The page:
What is a system administrator? and What are their roles ?
System administrator (sysadmin)
A system administrator, or "sysadmin," is an IT professional who supports a multiuser computing environment and makes sure that IT services and support systems are always running at their best.
Sysadmins make sure that their company's computers, servers, and internet are always working. They "keep the lights on" so that work doesn't get interrupted too often. This includes system maintenance and configuration, like installing and troubleshooting hardware and software and evaluating new technologies for their companies.
Still, the duties of a system administrator vary a lot from one employer to the next. In bigger companies, the title can be used for any IT administrator in charge of a specialized system, like the one that keeps servers running.
Information system administrators may be called data centre administrators, computer network administrators, virtualization administrators, server administrators, or database administrators, depending on the type of business they work for.
In smaller IT departments, the system administrator usually has a wider range of tasks to do. In some organizations, a sysadmin may need to support everything from end-user desktop computers to the organization's local area network, wireless LAN, voice over Internet Protocol phone system, and hybrid cloud storage.
Depending on the culture of an organization, a system administrator might also be called a system operator or an application support engineer.
System administrator duties and skills
Due to the wide range of responsibilities that system administration jobs have in different places of work, job skills and salary ranges are often broad. In this field, most job postings require at least a bachelor's degree or certification in computer science, computer engineering and other related IT fields.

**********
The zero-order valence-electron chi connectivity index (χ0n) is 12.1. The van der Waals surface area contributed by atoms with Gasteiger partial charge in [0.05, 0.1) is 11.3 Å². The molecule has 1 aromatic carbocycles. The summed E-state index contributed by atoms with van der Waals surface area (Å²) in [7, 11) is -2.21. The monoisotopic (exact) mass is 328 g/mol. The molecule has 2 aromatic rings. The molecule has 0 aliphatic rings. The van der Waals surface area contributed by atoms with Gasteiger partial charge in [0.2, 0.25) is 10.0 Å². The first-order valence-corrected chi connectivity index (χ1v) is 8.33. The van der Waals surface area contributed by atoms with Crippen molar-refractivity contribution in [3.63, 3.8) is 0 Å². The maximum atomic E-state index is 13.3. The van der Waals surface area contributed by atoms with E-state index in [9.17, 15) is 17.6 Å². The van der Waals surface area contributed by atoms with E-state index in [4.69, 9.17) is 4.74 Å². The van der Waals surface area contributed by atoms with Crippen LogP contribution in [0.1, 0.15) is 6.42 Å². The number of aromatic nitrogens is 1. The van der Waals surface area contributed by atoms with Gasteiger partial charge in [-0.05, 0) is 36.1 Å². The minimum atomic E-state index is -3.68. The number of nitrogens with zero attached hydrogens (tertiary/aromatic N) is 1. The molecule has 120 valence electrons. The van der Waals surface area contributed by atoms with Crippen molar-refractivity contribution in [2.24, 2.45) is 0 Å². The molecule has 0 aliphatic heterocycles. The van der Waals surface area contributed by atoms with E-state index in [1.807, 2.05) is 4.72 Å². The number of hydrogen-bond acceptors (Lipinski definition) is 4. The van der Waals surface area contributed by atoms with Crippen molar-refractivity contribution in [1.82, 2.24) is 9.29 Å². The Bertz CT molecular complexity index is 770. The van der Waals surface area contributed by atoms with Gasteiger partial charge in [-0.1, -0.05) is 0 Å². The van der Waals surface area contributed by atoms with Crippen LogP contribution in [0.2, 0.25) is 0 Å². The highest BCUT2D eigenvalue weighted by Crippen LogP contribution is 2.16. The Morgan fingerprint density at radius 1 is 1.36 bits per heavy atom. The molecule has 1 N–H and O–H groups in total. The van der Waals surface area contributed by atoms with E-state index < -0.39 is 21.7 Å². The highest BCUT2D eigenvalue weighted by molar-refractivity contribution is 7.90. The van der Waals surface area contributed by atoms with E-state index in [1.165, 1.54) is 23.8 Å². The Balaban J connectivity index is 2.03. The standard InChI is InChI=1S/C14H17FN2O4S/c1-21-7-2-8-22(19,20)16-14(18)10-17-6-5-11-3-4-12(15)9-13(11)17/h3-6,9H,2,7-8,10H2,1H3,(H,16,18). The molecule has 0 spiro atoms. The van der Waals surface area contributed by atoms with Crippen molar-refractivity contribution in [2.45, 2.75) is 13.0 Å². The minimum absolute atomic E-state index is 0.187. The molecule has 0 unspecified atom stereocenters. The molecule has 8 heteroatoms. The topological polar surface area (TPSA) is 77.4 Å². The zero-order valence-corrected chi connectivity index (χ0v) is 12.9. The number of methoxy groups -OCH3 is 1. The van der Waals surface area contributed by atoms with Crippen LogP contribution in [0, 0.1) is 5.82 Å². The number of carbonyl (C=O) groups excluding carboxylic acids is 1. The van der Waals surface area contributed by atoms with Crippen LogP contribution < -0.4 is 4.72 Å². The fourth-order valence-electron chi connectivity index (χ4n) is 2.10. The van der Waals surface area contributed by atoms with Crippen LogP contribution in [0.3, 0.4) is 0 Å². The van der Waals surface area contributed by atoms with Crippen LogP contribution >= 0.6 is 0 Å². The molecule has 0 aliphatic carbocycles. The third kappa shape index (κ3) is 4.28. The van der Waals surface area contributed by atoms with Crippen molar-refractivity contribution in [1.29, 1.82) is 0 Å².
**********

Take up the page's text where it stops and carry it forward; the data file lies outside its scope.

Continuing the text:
In general, sysadmins must be able to work with application and file servers, desktops, routers, wide area networks, databases, information security systems, cybersecurity protocols, and storage.
Sysadmins should also know how to solve problems in different operating systems like Linux, Microsoft, and others. They should also know how to do tasks that involve scripting, automation, and programming. Skills in virtualization and cloud computing are also becoming more and more important for the job.
Most of the time, the sysadmin's job is to set up, configure, and manage system performance, as well as the software that runs on the web servers and the computer hardware that helps it work. Because of this, a sysadmin should be comfortable installing and troubleshooting IT resources, setting up and managing user accounts, upgrading and patching software, and doing backup and recovery tasks.
But sysadmins need more skills than just being able to fix problems, manage firewalls, and give technical support. Sysadmins need both hard and soft skills, or people skills because they work with people in so many areas of IT and business. When IT services are slow or don't work at all, a system administrator must be able to work under pressure, understand how things are going as they happen, and decide quickly on a solution that works best for everyone.
IT system administrator certifications
Most IT professionals, including computer system administrators, are expected to have at least one certification, and preferably more than one.
Depending on the technologies an enterprise uses, Microsoft Certified Solutions Associate, CompTIA Server+, Cisco Certified Network Associate, and Red Hat Certified System Administrator are all common certifications that are in demand. IT Information Library Foundation and Electronics Technicians Association International Network Computer Technician are two other certifications that are useful for system administrators.
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